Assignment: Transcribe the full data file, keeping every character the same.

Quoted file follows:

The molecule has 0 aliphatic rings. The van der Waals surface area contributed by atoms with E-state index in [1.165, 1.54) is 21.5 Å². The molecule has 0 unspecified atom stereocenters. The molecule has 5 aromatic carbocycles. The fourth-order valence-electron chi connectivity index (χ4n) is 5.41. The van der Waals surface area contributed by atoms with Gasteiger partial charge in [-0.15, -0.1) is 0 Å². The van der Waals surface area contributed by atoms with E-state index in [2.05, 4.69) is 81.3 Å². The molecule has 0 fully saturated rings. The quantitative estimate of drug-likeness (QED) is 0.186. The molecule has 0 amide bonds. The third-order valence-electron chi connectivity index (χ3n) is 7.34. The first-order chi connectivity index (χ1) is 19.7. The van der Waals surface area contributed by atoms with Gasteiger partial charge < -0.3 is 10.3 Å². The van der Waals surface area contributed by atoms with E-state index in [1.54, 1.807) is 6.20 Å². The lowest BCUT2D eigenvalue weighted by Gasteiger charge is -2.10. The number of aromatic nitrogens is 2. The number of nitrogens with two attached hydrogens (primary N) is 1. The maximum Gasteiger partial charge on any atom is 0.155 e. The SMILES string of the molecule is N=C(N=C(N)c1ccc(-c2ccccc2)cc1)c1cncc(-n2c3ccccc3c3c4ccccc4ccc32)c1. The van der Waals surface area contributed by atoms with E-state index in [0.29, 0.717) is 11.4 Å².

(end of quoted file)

The molecule has 0 aliphatic rings. The van der Waals surface area contributed by atoms with E-state index in [1.165, 1.54) is 21.5 Å². The molecule has 0 unspecified atom stereocenters. The molecule has 5 aromatic carbocycles. The fourth-order valence-electron chi connectivity index (χ4n) is 5.41. The van der Waals surface area contributed by atoms with Gasteiger partial charge in [-0.15, -0.1) is 0 Å². The van der Waals surface area contributed by atoms with E-state index in [2.05, 4.69) is 81.3 Å². The molecule has 0 fully saturated rings. The quantitative estimate of drug-likeness (QED) is 0.186. The molecule has 0 amide bonds. The third-order valence-electron chi connectivity index (χ3n) is 7.34. The first-order chi connectivity index (χ1) is 19.7. The van der Waals surface area contributed by atoms with Gasteiger partial charge < -0.3 is 10.3 Å². The van der Waals surface area contributed by atoms with E-state index in [1.54, 1.807) is 6.20 Å². The lowest BCUT2D eigenvalue weighted by Gasteiger charge is -2.10. The number of aromatic nitrogens is 2. The number of nitrogens with two attached hydrogens (primary N) is 1. The maximum Gasteiger partial charge on any atom is 0.155 e. The SMILES string of the molecule is N=C(N=C(N)c1ccc(-c2ccccc2)cc1)c1cncc(-n2c3ccccc3c3c4ccccc4ccc32)c1. The van der Waals surface area contributed by atoms with E-state index in [0.29, 0.717) is 11.4 Å².